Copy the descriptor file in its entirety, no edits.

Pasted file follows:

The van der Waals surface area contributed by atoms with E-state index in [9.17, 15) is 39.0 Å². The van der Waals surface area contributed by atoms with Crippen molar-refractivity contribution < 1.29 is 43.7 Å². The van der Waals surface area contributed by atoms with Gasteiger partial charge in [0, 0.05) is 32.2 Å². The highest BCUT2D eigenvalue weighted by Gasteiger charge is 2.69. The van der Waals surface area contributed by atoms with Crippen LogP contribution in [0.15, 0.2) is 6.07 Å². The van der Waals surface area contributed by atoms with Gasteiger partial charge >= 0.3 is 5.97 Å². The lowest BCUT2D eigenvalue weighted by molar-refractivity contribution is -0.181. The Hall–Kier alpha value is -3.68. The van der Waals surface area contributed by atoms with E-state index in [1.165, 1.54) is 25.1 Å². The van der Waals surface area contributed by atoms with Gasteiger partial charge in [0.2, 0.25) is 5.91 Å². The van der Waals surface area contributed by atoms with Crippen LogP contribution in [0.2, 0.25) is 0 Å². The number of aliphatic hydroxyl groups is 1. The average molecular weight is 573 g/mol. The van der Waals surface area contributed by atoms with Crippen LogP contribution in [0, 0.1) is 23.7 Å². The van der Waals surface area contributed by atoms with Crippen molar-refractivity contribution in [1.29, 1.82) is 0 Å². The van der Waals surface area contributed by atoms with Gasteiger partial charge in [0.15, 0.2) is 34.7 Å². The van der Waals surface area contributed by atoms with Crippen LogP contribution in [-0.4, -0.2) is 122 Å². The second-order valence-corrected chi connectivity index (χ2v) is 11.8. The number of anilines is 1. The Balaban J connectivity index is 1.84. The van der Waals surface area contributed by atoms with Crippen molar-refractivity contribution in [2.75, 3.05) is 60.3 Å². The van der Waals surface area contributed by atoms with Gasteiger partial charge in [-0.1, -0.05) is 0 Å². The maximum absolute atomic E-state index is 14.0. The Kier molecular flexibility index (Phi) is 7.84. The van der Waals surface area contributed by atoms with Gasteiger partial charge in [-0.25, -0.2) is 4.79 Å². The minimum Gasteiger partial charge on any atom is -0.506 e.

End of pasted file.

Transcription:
The van der Waals surface area contributed by atoms with E-state index in [9.17, 15) is 39.0 Å². The van der Waals surface area contributed by atoms with Crippen molar-refractivity contribution < 1.29 is 43.7 Å². The van der Waals surface area contributed by atoms with Gasteiger partial charge in [0, 0.05) is 32.2 Å². The highest BCUT2D eigenvalue weighted by Gasteiger charge is 2.69. The van der Waals surface area contributed by atoms with Crippen LogP contribution in [0.15, 0.2) is 6.07 Å². The van der Waals surface area contributed by atoms with Gasteiger partial charge >= 0.3 is 5.97 Å². The lowest BCUT2D eigenvalue weighted by molar-refractivity contribution is -0.181. The Hall–Kier alpha value is -3.68. The van der Waals surface area contributed by atoms with E-state index in [1.165, 1.54) is 25.1 Å². The van der Waals surface area contributed by atoms with Gasteiger partial charge in [0.2, 0.25) is 5.91 Å². The van der Waals surface area contributed by atoms with Crippen LogP contribution in [0.2, 0.25) is 0 Å². The number of aliphatic hydroxyl groups is 1. The average molecular weight is 573 g/mol. The van der Waals surface area contributed by atoms with Crippen LogP contribution in [0, 0.1) is 23.7 Å². The van der Waals surface area contributed by atoms with Crippen molar-refractivity contribution in [1.29, 1.82) is 0 Å². The van der Waals surface area contributed by atoms with Gasteiger partial charge in [0.15, 0.2) is 34.7 Å². The van der Waals surface area contributed by atoms with Crippen LogP contribution in [-0.4, -0.2) is 122 Å². The second-order valence-corrected chi connectivity index (χ2v) is 11.8. The number of anilines is 1. The Balaban J connectivity index is 1.84. The van der Waals surface area contributed by atoms with Crippen molar-refractivity contribution in [2.75, 3.05) is 60.3 Å². The van der Waals surface area contributed by atoms with Gasteiger partial charge in [-0.1, -0.05) is 0 Å². The maximum absolute atomic E-state index is 14.0. The Kier molecular flexibility index (Phi) is 7.84. The van der Waals surface area contributed by atoms with Gasteiger partial charge in [-0.25, -0.2) is 4.79 Å². The minimum Gasteiger partial charge on any atom is -0.506 e.